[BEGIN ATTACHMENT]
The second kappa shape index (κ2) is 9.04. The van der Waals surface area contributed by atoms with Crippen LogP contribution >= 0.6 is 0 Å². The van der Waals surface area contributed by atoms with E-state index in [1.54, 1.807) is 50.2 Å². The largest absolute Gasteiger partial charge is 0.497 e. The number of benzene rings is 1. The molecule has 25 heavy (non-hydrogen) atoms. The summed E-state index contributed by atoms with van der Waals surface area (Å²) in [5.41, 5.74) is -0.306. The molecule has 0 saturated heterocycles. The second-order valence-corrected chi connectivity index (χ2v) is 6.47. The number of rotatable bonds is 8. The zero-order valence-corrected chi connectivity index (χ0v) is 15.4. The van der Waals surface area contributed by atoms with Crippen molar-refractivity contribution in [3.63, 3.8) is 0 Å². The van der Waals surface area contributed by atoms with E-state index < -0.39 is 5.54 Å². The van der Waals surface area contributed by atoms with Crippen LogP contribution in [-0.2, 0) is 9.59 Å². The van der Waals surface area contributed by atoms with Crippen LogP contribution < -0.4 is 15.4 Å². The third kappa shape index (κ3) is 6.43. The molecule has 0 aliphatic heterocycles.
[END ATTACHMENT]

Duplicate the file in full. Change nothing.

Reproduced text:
The second kappa shape index (κ2) is 9.04. The van der Waals surface area contributed by atoms with Crippen LogP contribution >= 0.6 is 0 Å². The van der Waals surface area contributed by atoms with E-state index in [1.54, 1.807) is 50.2 Å². The largest absolute Gasteiger partial charge is 0.497 e. The number of benzene rings is 1. The molecule has 25 heavy (non-hydrogen) atoms. The summed E-state index contributed by atoms with van der Waals surface area (Å²) in [5.41, 5.74) is -0.306. The molecule has 0 saturated heterocycles. The second-order valence-corrected chi connectivity index (χ2v) is 6.47. The number of rotatable bonds is 8. The zero-order valence-corrected chi connectivity index (χ0v) is 15.4. The van der Waals surface area contributed by atoms with Crippen molar-refractivity contribution in [3.63, 3.8) is 0 Å². The van der Waals surface area contributed by atoms with E-state index < -0.39 is 5.54 Å². The van der Waals surface area contributed by atoms with Crippen LogP contribution in [-0.2, 0) is 9.59 Å². The van der Waals surface area contributed by atoms with Crippen LogP contribution < -0.4 is 15.4 Å². The third kappa shape index (κ3) is 6.43. The molecule has 0 aliphatic heterocycles.